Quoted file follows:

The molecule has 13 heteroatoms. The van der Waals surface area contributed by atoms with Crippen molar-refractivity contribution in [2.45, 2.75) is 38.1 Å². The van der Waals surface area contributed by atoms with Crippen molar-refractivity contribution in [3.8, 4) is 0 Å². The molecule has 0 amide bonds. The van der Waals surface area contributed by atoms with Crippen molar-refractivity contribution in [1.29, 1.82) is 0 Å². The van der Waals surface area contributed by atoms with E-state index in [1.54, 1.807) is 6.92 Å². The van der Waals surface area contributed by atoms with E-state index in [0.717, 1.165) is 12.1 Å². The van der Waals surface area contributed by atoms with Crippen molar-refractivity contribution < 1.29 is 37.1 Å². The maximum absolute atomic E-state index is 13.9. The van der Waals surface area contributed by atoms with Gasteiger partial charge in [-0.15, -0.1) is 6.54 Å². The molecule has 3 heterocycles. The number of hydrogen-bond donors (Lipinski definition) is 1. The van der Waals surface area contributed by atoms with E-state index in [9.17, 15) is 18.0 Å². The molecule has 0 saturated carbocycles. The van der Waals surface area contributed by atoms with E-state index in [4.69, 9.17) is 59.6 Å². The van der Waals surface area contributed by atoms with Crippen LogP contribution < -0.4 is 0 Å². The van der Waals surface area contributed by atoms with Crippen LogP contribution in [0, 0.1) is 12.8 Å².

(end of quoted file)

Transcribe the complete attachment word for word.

The molecule has 13 heteroatoms. The van der Waals surface area contributed by atoms with Crippen molar-refractivity contribution in [2.45, 2.75) is 38.1 Å². The van der Waals surface area contributed by atoms with Crippen molar-refractivity contribution in [3.8, 4) is 0 Å². The molecule has 0 amide bonds. The van der Waals surface area contributed by atoms with Crippen molar-refractivity contribution in [1.29, 1.82) is 0 Å². The van der Waals surface area contributed by atoms with E-state index in [1.54, 1.807) is 6.92 Å². The van der Waals surface area contributed by atoms with E-state index in [0.717, 1.165) is 12.1 Å². The van der Waals surface area contributed by atoms with Crippen molar-refractivity contribution < 1.29 is 37.1 Å². The maximum absolute atomic E-state index is 13.9. The van der Waals surface area contributed by atoms with Gasteiger partial charge in [-0.15, -0.1) is 6.54 Å². The molecule has 3 heterocycles. The number of hydrogen-bond donors (Lipinski definition) is 1. The van der Waals surface area contributed by atoms with E-state index in [9.17, 15) is 18.0 Å². The molecule has 0 saturated carbocycles. The van der Waals surface area contributed by atoms with E-state index in [4.69, 9.17) is 59.6 Å². The van der Waals surface area contributed by atoms with Crippen LogP contribution < -0.4 is 0 Å². The van der Waals surface area contributed by atoms with Crippen LogP contribution in [0, 0.1) is 12.8 Å².